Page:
Budget 2009 suggests that accelerated capital cost allowances may be used to promote further investment in clean-energy generation technologies, as well as advancing the timing of capital cost deductions for tax purposes.
In truth, much more is required to move Canada forward on the path to a sustainable, low-carbon economy. Clean technology development is the one solid ’good news’ item in these troubled economic times. All indications are that despite a short-term slowdown in cleantech investments due to the global credit crunch, investments in energy efficiency will be one of the biggest sectors to watch in 2009 (See Nine clean technology predictions for 2009).
Budget 2009 could have placed a much greater emphasis on promoting the development and deployment of clean energy technologies as part of the planned spending on municipal infrastructure. As well, as noted in an earlier GLOBE-Net Editorial, if we are going to provide financial support to sustain the auto industry, why not push more for the new generation of more fuel efficient vehicles - even plug-in electric vehicles or hybrids.
A potentially beneficial element in the budget is the proposal to streamline federal approval processes so that more provincial, territorial and municipal projects under the Building Canada program could start in the upcoming construction season.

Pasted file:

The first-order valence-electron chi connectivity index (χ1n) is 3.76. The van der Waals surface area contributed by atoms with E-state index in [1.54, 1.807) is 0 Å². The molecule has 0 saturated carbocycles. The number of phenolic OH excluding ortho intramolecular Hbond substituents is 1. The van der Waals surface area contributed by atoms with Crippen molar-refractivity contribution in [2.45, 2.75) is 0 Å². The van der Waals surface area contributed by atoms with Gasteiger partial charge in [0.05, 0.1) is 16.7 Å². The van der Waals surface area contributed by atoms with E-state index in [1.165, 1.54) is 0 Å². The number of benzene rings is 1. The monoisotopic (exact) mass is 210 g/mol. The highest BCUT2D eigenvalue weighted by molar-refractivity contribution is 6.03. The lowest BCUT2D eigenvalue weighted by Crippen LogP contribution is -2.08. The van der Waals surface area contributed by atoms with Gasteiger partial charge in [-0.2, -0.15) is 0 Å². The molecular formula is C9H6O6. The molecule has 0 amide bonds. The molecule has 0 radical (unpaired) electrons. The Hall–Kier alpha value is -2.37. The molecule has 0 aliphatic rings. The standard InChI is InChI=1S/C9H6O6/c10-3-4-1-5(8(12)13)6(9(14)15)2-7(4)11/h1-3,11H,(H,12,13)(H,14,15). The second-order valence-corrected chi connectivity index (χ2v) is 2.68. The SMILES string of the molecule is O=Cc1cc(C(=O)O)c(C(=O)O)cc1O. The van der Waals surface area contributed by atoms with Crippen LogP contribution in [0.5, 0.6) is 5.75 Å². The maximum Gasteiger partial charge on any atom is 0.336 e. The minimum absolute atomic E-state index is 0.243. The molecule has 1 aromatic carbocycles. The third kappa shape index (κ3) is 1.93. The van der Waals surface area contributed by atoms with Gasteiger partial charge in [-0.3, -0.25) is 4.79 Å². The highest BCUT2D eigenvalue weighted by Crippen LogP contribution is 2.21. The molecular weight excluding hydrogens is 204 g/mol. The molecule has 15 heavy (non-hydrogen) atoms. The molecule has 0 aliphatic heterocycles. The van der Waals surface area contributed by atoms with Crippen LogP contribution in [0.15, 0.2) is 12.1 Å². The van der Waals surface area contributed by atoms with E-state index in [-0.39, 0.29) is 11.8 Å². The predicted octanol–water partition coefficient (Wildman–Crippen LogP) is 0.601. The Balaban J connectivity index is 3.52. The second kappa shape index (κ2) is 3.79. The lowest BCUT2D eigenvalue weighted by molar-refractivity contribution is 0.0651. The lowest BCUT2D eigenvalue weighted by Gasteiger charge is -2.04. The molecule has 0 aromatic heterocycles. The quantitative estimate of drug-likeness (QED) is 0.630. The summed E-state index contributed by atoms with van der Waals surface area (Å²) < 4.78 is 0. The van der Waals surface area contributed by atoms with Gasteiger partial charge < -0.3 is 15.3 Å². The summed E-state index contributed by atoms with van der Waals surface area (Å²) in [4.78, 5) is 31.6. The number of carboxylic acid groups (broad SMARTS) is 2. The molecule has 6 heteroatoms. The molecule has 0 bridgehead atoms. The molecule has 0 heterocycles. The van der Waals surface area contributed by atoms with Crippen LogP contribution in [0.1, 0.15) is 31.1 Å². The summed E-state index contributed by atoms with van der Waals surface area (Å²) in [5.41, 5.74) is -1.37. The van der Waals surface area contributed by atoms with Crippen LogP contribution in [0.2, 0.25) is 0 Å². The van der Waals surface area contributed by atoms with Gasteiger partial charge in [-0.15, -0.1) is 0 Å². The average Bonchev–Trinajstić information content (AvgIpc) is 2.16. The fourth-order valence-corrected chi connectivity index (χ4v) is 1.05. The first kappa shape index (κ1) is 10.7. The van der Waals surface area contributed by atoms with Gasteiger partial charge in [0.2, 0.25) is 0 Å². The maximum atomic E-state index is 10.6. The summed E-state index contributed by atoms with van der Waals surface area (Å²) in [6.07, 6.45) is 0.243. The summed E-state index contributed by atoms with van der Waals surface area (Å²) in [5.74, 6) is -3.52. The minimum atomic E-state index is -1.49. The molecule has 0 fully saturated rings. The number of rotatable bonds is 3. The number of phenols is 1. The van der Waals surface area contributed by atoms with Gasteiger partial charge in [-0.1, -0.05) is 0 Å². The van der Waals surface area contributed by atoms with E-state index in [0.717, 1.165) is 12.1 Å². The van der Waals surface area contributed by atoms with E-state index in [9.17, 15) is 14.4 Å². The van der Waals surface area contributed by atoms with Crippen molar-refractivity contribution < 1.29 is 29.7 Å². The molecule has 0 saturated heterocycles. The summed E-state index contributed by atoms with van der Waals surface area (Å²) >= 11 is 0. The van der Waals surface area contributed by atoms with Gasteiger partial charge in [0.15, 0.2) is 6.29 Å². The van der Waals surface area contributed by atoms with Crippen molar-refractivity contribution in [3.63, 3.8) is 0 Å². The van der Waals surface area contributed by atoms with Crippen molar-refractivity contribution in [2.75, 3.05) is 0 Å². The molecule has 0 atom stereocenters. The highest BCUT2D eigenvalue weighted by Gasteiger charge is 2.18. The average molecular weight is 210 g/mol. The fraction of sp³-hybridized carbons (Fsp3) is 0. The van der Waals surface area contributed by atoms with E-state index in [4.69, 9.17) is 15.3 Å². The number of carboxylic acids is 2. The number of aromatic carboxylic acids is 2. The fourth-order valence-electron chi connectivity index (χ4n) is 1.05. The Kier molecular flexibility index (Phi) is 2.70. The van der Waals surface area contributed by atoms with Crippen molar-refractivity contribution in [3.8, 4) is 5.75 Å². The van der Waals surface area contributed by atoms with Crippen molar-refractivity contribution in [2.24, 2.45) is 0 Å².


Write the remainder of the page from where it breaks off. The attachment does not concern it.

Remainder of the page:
Changes are planned to the federal regulatory framework by means of legislative, regulatory and administrative actions to drive efficiencies in assessing environmental and other impacts of infrastructure projects, presumably without compromising protection of the environment.
This could involve amendments to the Navigable Waters Protection Act and the Canadian Environmental Assessment Act to allow one environmental assessment process to meet federal and provincial requirements. It is estimated that these changes could shave the time required for federal approvals of major projects by up to 12 months.
It is well known that current infrastructure approval processes are subject to duplication and inefficiencies in administration leading to unnecessary project delays. A caveat is that while process efficiencies are always welcome, there should be no diminishment of the rigour with which environmental impact assessments are carried out.
Overall, it is too soon to gauge the full impact that yesterday’s deficit creating budget might have on the business of the environment and what promise it holds for a greener economy in the future. The Economic Action Plan, which is the essence of the budget, runs to over 300 pages and is replete with proposed spending initiatives. It will take time to digest.
Early reactions from the construction sector have been positive. City officials are pleased with new monies for social housing and transit systems. In other quarters some disappointment has been registered with respect to the level of spending on renewable energy such as solar and wind power, and on plans to support the nuclear industry, a move opposed by some environmental groups.
In the weeks ahead it is hoped that more attention will be given to putting in place measures to stimulate the development and deployment of clean technologies both as part of the planned spending on infrastructure as well as in the advancement of our academic and research establishment. As noted above, this may be an opportunity missed, but it need not be an opportunity lost.
One other thing missing in the budget is an articulated strategy for a stronger more sustainable economy in the future . Such a ’vision’ for Canada’s future would have given us the ’hope’ similar to that which galvanized citizens in the United States to elect President Barack Obama.
John D. Wiebe
President and CEO